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13 March 2009 High-contrast artifact reduction in cone beam computed tomography by using geometric techniques
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Proceedings Volume 7258, Medical Imaging 2009: Physics of Medical Imaging; 72583A (2009)
Event: SPIE Medical Imaging, 2009, Lake Buena Vista (Orlando Area), Florida, United States
The use of cone beam computed tomography (CBCT) is growing in the clinical arena, due to its ability to provide 3-D information during interventions, its high diagnostic quality (sub-millimeter resolution), and its short scanning times (10 seconds). In many situations, the reconstructions suffer from artifacts from high contrast objects (due mainly to angular sampling by the projections or by beam hardening) which can reduce image quality. In this study, we propose a novel algorithm to reduce these artifacts. In our approach, these objects are identified and then removed in the sinogram space by using computational geometry techniques. In particular, the object is identified in a reconstruction from a few views. Then, the rays (projection lines) intersecting the high contrast objects are identified using the technique of topological walk in a dual space which effectively models the problem as a visibility problem and provides a solution in optimal time and space complexity. As a result, the corrections can be performed in real time, independent of the projection image size. Subsequently, a full reconstruction is performed by leaving out the high contrast objects in the reconstructions. Evaluations were performed using simulations and animal studies. The artifacts are significantly reduced when using our approach. This optimal time and space complexity and relative simple implementation makes our approach attractive for artifact reduction.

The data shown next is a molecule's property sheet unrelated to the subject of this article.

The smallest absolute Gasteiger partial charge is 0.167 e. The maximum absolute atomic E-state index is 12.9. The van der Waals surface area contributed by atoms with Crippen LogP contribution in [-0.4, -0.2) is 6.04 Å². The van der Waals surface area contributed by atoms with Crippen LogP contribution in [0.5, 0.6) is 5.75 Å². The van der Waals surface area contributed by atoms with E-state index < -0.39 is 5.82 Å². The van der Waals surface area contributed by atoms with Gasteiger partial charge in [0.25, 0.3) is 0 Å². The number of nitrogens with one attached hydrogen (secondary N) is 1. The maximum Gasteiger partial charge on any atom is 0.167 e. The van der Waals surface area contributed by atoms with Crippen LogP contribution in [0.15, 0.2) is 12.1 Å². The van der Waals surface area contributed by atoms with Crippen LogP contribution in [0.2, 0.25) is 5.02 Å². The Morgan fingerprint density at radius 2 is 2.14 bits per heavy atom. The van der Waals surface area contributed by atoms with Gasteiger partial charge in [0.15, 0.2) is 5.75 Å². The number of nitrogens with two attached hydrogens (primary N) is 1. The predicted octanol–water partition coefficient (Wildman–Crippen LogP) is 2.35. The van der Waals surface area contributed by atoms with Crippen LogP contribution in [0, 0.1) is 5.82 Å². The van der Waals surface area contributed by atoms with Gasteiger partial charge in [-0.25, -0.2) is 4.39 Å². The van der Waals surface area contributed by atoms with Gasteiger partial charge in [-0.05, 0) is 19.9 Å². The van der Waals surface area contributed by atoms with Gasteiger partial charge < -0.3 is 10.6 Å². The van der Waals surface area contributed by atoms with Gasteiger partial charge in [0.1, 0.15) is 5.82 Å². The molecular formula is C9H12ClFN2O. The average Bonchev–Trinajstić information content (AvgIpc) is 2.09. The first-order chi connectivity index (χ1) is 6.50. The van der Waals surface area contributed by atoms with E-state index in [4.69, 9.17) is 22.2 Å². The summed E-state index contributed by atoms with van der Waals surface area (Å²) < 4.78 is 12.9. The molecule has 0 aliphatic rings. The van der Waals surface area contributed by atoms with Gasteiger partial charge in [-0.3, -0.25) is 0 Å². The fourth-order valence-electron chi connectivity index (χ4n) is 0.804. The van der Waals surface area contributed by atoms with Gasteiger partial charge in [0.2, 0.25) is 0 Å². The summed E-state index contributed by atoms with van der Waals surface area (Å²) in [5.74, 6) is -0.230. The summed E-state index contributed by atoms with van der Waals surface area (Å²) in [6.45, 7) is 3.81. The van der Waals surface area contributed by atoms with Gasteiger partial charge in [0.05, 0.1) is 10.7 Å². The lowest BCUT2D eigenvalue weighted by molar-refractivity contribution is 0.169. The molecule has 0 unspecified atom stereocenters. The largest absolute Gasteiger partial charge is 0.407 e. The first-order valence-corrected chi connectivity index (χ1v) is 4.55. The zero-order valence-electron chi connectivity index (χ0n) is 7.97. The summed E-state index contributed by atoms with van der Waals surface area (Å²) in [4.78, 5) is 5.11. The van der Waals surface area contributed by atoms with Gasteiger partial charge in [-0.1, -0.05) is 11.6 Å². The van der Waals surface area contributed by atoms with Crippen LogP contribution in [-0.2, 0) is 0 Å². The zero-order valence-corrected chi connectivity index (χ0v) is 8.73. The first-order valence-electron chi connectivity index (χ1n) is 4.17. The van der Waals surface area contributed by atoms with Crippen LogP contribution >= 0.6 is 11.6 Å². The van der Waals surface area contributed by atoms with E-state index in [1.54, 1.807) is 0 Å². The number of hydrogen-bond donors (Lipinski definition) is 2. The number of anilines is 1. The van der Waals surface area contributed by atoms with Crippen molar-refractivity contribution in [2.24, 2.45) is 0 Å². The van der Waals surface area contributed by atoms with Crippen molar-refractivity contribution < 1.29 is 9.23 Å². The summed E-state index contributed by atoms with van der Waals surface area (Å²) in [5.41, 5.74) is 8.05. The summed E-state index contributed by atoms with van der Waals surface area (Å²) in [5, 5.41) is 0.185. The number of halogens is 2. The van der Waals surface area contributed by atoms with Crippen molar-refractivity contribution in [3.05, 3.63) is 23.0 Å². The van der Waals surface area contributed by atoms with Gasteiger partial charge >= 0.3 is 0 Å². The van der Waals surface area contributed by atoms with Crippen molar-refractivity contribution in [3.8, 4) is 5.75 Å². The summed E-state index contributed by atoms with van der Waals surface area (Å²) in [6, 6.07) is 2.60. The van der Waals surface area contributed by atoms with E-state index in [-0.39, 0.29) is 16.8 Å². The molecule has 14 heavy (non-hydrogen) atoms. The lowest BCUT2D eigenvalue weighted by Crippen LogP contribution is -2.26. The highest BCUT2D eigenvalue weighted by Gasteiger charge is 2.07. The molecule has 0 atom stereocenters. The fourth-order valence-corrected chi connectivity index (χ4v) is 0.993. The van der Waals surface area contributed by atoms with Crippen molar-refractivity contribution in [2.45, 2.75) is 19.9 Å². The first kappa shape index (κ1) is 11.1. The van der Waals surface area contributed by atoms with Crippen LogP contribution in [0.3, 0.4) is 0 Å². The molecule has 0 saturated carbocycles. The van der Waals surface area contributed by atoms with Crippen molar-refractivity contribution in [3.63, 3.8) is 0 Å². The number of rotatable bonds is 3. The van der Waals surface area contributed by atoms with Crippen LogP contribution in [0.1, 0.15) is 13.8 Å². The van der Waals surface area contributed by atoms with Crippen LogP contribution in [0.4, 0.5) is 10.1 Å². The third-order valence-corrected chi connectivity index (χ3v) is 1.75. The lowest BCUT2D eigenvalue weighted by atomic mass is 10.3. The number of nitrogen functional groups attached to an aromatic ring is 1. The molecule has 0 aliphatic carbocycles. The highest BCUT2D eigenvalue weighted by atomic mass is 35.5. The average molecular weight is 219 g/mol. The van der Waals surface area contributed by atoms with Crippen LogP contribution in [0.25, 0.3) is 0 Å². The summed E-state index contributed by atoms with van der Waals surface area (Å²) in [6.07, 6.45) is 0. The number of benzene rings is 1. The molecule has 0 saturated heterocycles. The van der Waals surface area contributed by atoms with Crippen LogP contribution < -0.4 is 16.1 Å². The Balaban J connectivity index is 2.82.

© (2009) COPYRIGHT Society of Photo-Optical Instrumentation Engineers (SPIE). Downloading of the abstract is permitted for personal use only.
Peter B. Noël, Jinhui Xu, Kenneth R. Hoffmann, Jason J. Corso, Sebastian Schafer, and Alan M. Walczak "High-contrast artifact reduction in cone beam computed tomography by using geometric techniques", Proc. SPIE 7258, Medical Imaging 2009: Physics of Medical Imaging, 72583A (13 March 2009);

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